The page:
Today’s case is a partially published decision about a partial reversal of a plaintiff verdict in California. So, we are only going to discuss select parts of the decision. It’s a long one and there are large sections about plaintiff’s counsel’s misconduct during trial and excessive damage awards. It is also a joint medical malpractice and product liability case. So, when you strip away the rest, we get down to a handful of legal rulings that we are truly interested in.

The case is Bigler-Engler v. Breg, Inc., 2016 Ca. App. LEXIS 921 (Cal. App. Oct. 28, 2016) and involves the use of a cold therapy medical device, available only upon prescription. Plaintiff underwent arthroscopic knee surgery, following which her surgeon prescribed use of the device to aid in recovery. Id. at *5-6. Plaintiff rented the device from her surgeon’s medical practice. Id. at *7. Upon discharge after surgery, plaintiff was advised to use the device at a certain temperature “as much as possible.” Id. at *8. Plaintiff’s use of the device and the instructions she received from her surgeon are explained in more detail in the opinion, but ultimately, plaintiff developed severe skin damage that required multiple plastic surgeries and scar reduction surgeries. Id. at *9-13.

Plaintiff file suit against her surgeon, the medical practice, and the device manufacturer. The jury found against the manufacturer on plaintiff’s claims for design defect, failure to warn, and intentional concealment. Id. at *19. The jury also awarded punitive damages against the manufacturer on the intentional concealment claim. Id. On appeal, the court overturned the intentional concealment verdict, which also meant reversing the punitive damages verdict. But, the court upheld the trial court’s decision not to instruct the jury on the learned intermediary doctrine finding it did not apply to a medical device intended to be operated directly by the patient.

Continue Reading A Fraudulent Concealment Win Coupled with an Unfavorable Learned Intermediary Ruling

This post is from the non-Reed Smith side of the blog.

Choice of law doesn’t get too much attention here at the DDL blog. That is due in some part to the fact that there really isn’t a defense-oriented position to take on it. Which state’s law should apply is a very case-specific analysis and in any given case, you might come out differently. It really depends on which state’s law is more favorable to your legal arguments in a particular scenario. The second reason it probably doesn’t get much attention from us is that in most personal injury, products liability cases, plaintiff’s home state’s law governs – the law where the injury occurred.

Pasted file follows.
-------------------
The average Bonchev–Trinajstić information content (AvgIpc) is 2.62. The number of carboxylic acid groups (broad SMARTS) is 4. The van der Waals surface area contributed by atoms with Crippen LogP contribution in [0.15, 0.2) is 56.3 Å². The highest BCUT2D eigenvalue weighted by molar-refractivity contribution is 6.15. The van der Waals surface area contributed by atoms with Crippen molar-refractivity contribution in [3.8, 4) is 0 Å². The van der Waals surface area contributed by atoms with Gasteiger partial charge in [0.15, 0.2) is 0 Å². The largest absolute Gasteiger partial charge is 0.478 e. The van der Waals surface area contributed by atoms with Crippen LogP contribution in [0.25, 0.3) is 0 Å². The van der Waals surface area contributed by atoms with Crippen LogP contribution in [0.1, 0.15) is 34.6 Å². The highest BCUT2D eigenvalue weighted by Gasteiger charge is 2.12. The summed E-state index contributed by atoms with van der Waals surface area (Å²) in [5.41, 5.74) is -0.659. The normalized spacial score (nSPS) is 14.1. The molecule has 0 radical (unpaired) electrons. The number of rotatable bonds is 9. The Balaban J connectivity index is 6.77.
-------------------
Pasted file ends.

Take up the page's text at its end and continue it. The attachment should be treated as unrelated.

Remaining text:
But what about when a plaintiff lives in one state but seeks medical treatment in another. Not to be considered disparaging of the many excellent healthcare facilities in southern New Jersey (where this blogger resides), but when you live a stone’s throw from some of the leading specialists in the country who happen to be across the state line in Philadelphia, you take that ride across the Ben Franklin Bridge. That’s not an unusual situation, making the choice of law question of interest.

In Finnerty v. Howmedica Osteonics Corp., 2016 U.S. Dist. LEXIS 123071, *2 (D. Nev. Sep. 12, 2016), plaintiff, a resident of Nevada, sought medical treatment from an orthopedic oncologist located in California. Plaintiff had cancer in his left leg that required either amputation of the leg or a total knee replacement. Plaintiff opted for the replacement and defendant’s modular replacement device was implanted. Id. At the time of surgery, plaintiff was “clinically obese.” Id. The surgery took place in March 2005 and plaintiff had no complications until 2011 – over 6 years later. Id. at *2-3. In August 2011, plaintiff started working as a shuttle driver for a car rental company. The job required him to lift luggage, weighing up to 80 pounds, on a repetitive basis. Id. at *3. In December 2011, while lifting luggage, plaintiff heard a “pop” in his left knee. During revision surgery, it was discovered that the implanted device had fractured. Id. Plaintiff continued to suffer complications and eventually his left leg was amputated.

Plaintiff sued the device manufacturer alleging failure to warn, negligence, strict liability design defect, manufacturing defect, and breach of express and implied warranty. Id. Defendant moved for summary judgment on all counts.

Continue Reading An Interesting Choice of Law Question